Jan 10, 2007
Our first spring in our new house was spent clearing the land behind our outbuildings and making a nice field for gardens, grass and the beautiful birch trees growing beside the wetlands we have back there. The clearing of the land necessitated felling several very tall and very ugly evergreen trees that at forty feet tall and without any foliage for the first two-thirds of their trunks looked as though they belonged in the pages of a Dr. Seuss book and definitely not in our yard. My husband had carefully checked all the debris and nests in the trees and found them all to be empty before felling the branches they rested on. Except one. A large mangy nest he had picked through and then proceeded to cut its branch proved upon hitting the ground to not have been entirely empty. When it hit earth, its four tiny inhabitants were thrown in as many directions: tiny baby squirrels huddled on their bellies in shock and fear. My husband kept saying that he had checked so carefully, and that he felt just terrible and would feed the babies and care for them himself as he was responsible for this turn of events. Uh-huh.
It was apparent from looking at them that they had been abandoned by their mother, who most likely had been killed by a passing motorist, as our road is dotted year round with the flattened, dehydrated bodies of squirrels who neglected to look both ways before crossing. The babies' tiny bodies were so thin, and they were all so weak, it was obvious they hadn't eaten for some time. I filled a small box with bedding from the chicken barn and buried the babies in it for warmth, and then I called a family friend who has been a wildlife rescuer and would know what to do next. She wasn't home but her husband was and while I was at the time thankful for his advice, the words of 'wisdom' he provided would ultimately prove fatal for two of the four little ones.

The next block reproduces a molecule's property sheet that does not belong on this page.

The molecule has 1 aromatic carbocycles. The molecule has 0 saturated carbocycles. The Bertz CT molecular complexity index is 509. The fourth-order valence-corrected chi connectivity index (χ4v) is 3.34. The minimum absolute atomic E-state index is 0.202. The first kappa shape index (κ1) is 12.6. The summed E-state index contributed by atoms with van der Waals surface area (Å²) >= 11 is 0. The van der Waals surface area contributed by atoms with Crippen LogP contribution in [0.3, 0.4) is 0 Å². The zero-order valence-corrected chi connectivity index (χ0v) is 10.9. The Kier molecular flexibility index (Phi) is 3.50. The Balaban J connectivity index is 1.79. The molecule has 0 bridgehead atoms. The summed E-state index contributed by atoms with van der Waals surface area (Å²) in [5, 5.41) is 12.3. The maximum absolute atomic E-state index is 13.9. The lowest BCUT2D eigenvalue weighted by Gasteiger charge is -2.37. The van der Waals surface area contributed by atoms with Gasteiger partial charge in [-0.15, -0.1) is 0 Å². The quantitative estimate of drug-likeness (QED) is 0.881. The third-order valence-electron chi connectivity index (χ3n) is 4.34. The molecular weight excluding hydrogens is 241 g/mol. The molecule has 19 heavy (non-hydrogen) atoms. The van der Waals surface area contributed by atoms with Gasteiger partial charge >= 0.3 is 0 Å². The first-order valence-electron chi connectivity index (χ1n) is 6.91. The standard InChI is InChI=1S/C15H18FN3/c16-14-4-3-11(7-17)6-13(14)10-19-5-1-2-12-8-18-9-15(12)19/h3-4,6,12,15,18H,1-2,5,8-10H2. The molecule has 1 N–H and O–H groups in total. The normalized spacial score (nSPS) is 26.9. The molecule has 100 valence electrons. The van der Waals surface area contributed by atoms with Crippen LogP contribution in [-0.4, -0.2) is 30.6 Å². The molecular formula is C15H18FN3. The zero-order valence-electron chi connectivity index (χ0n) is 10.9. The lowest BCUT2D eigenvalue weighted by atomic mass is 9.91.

At his word, I went to the grocery store and purchased a couple of cans of evaporated milk and a set of eyedroppers and began to try to feed the tiny squirrels. None would eat. I tried countless times through the afternoon and that night to get them to feed, with no luck. Even forcing their tiny mouths open and squirting little bits of milk into their throats couldn't save them. After near constant attempts to get the babies to eat throughout the following day, and after two of them passed away late that next afternoon, I once again called our friend in a frantic attempt to save the remaining two who were barely clinging to life. "Not evaporated milk!" she yelled. "You must get puppy or kitten replacement milk. And not an eye dropper. You need the smallest baby bottle you can find, preferably one for very small animals, like a gerbil bottle." And off I went again, this time to our nearest Petco, hoping that this would be the miracle to save those two little squirrels. And it was. But it wasn't easy. I spent more hours trying to get the little ones to feed, and to his credit, my husband gave it a shot as well. When we were finally about to give up and let nature take its course, as she most likely would have anyways in that abandoned tree without our ever knowing it, the babies began to drink. And drink they did.